108. Hydraulic limes are those containing, after burning, enough lime to develop, more or less, the slaking action, together with sufficient of such foreign constituents as combine chemically with lime and water, to confer an appreciable power of setting under water, and without access of air.
The process of setting is entirely different from that of drying, which is produced simply by the evaporation of the water. Setting is a chemical action which takes place between the water, lime and other constituents, causing the paste to harden even when under water.
In the great majority of natural hydraulic limes commonly used for making mortar, the constituent which confers hydraulicity is clay, although silica also has the same effect.
Hydraulic limes containing clay may be arranged in three classes, according to their amount of hydraulic energy :
1. "Feebly hydraulic - containing 10 to 20 per cent, of impurities. This slakes in a few minutes, with crackling, heat and emission of vapor. If made into a paste and immersed in water in small cakes, it will harden so as to resist crushing between the thumb and finger in from twelve to fifteen days.
2. "Ordinary hydraulic - containing 17 to 24 per cent, of impurities. Slakes after an hour or two, with slight heat and fumes, without crackling. Sets under water in six or eight days.
* William Wallace, Ph.D., F. R. S E., in London Chemical News, No. 281.
3. "Eminently hydraulic - containing at least 20 per cent of impurities. Slakes very slowly and with great difficulty, with slight heat. Sets under water in twelve to twenty hours and becomes hard in two to four days." *
Artificial hydraulic lime can be manufactured by mixing together, in proper proportions, thoroughly slaked common lime and unburnt clay, then burning and grinding in much the same manner as in the manufacture of Portland cement; but as the process of manufacture is nearly as expensive as for making Portland cement, it is more profitable to make cement, on account of its superior hydraulic energy.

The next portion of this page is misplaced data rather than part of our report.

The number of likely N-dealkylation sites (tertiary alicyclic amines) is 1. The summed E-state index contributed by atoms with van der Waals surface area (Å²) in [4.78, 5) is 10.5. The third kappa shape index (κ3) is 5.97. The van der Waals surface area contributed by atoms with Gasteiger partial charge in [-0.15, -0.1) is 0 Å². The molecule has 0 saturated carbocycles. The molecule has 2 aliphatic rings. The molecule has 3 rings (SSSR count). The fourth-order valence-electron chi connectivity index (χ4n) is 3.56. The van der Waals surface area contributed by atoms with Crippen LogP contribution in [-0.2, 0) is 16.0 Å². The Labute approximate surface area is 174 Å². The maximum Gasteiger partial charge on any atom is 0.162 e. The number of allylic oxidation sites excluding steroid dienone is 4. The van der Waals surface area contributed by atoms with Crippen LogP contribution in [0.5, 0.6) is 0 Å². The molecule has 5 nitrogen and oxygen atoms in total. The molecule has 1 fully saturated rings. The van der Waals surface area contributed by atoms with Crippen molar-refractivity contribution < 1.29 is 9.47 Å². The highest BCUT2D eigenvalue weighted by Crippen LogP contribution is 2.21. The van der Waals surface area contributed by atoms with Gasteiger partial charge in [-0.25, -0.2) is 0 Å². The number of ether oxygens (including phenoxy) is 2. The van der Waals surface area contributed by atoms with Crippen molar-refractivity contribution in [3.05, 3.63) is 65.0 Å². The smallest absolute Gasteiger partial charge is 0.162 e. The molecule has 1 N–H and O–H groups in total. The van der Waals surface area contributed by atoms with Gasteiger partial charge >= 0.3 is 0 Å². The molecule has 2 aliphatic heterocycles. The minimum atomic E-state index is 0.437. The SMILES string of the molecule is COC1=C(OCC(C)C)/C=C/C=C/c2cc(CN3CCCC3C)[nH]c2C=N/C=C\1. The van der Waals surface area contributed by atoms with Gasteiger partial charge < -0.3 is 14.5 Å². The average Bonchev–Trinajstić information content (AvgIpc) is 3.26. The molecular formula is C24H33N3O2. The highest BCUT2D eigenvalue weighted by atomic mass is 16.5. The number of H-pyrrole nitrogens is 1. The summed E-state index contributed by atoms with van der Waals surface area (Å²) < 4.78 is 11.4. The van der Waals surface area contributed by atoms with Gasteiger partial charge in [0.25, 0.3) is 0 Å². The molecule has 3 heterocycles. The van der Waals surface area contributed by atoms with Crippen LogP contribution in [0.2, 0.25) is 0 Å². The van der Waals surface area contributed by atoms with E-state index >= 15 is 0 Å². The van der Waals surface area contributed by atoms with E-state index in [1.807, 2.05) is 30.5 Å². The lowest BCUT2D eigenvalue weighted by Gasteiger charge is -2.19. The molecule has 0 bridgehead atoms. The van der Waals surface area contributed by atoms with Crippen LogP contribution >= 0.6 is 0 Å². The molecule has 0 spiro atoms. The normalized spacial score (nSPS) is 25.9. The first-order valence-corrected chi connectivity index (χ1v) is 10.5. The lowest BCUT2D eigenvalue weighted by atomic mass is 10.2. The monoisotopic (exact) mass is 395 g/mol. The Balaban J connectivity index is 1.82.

No hydraulic lime is manufactured, artificially, in the United States, and but very few hydraulic limes are in use.
A gray lime is obtained at Morrison and a few other locations in Colorado which hardens under water and makes very strong mortar. It is also sometimes used for making concrete.
A very simple experiment will determine if a lime is hydraulic or not: Make a small cake of the lime paste, and after it has commenced to stiffen in the air, place it in a dish of water so that it will be entirely immersed. If it possesses hydraulic properties it will gradually harden, but if it is not hydraulic it will soften and dissolve.
Hydraulic lime mortar is made in the same way as common lime mortar, care being taken to use sufficient paste to coat all grains of sand and to fill up the voids between them.
109. Pozzuolanas is a name given to certain clayey earths containing 80 to 90 per cent, of clay, with a little lime and small quantities of magnesia, potash, soda, oxide of iron, or manganese.
When finely powdered in their raw state and added to lime mortar they confer hydraulic properties to a considerable degree.
Natural Pozzuolana is a naturally-burnt earth of volcanic origin found at Pozzuoli, near Vesuvius, and in the caverns of St. Paul, near Rome. It is found in the form of powder, and when sifted is used all along the Mediterranean coast for making hydraulic mortars.
Beton (similar to concrete) as prepared in that region is generally made of Pozzuolana, lime and aggregates in the following proportions:
* Ira O. Baker in "Masonry Construction."
Pozzuolana is not used in this country, but as the name is frequently found in books on masonry construction, it is well for the young architect to know what it is.
Brick dust, mixed with common lime, produces a feebly hydraulic mortar, and adds materially to its strength.